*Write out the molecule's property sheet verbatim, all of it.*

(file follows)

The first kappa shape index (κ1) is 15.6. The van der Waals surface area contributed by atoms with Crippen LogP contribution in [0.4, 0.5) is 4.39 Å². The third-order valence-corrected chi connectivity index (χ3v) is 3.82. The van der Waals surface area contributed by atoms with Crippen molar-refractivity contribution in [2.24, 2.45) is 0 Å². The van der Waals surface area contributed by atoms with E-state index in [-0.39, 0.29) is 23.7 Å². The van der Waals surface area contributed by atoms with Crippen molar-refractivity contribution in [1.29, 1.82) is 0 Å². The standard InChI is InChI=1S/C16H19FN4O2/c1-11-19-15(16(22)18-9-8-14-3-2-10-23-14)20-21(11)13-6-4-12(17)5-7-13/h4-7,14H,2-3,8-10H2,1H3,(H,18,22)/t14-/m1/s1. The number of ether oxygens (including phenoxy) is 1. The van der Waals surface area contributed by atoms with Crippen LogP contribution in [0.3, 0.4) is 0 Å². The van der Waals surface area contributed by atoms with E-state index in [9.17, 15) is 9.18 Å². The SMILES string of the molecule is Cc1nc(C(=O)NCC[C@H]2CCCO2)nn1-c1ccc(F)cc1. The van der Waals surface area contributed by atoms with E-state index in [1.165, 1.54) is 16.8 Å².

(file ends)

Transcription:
The first kappa shape index (κ1) is 15.6. The van der Waals surface area contributed by atoms with Crippen LogP contribution in [0.4, 0.5) is 4.39 Å². The third-order valence-corrected chi connectivity index (χ3v) is 3.82. The van der Waals surface area contributed by atoms with Crippen molar-refractivity contribution in [2.24, 2.45) is 0 Å². The van der Waals surface area contributed by atoms with E-state index in [-0.39, 0.29) is 23.7 Å². The van der Waals surface area contributed by atoms with Crippen molar-refractivity contribution in [1.29, 1.82) is 0 Å². The standard InChI is InChI=1S/C16H19FN4O2/c1-11-19-15(16(22)18-9-8-14-3-2-10-23-14)20-21(11)13-6-4-12(17)5-7-13/h4-7,14H,2-3,8-10H2,1H3,(H,18,22)/t14-/m1/s1. The number of ether oxygens (including phenoxy) is 1. The van der Waals surface area contributed by atoms with Crippen LogP contribution in [0.3, 0.4) is 0 Å². The van der Waals surface area contributed by atoms with E-state index in [9.17, 15) is 9.18 Å². The SMILES string of the molecule is Cc1nc(C(=O)NCC[C@H]2CCCO2)nn1-c1ccc(F)cc1. The van der Waals surface area contributed by atoms with E-state index in [1.165, 1.54) is 16.8 Å².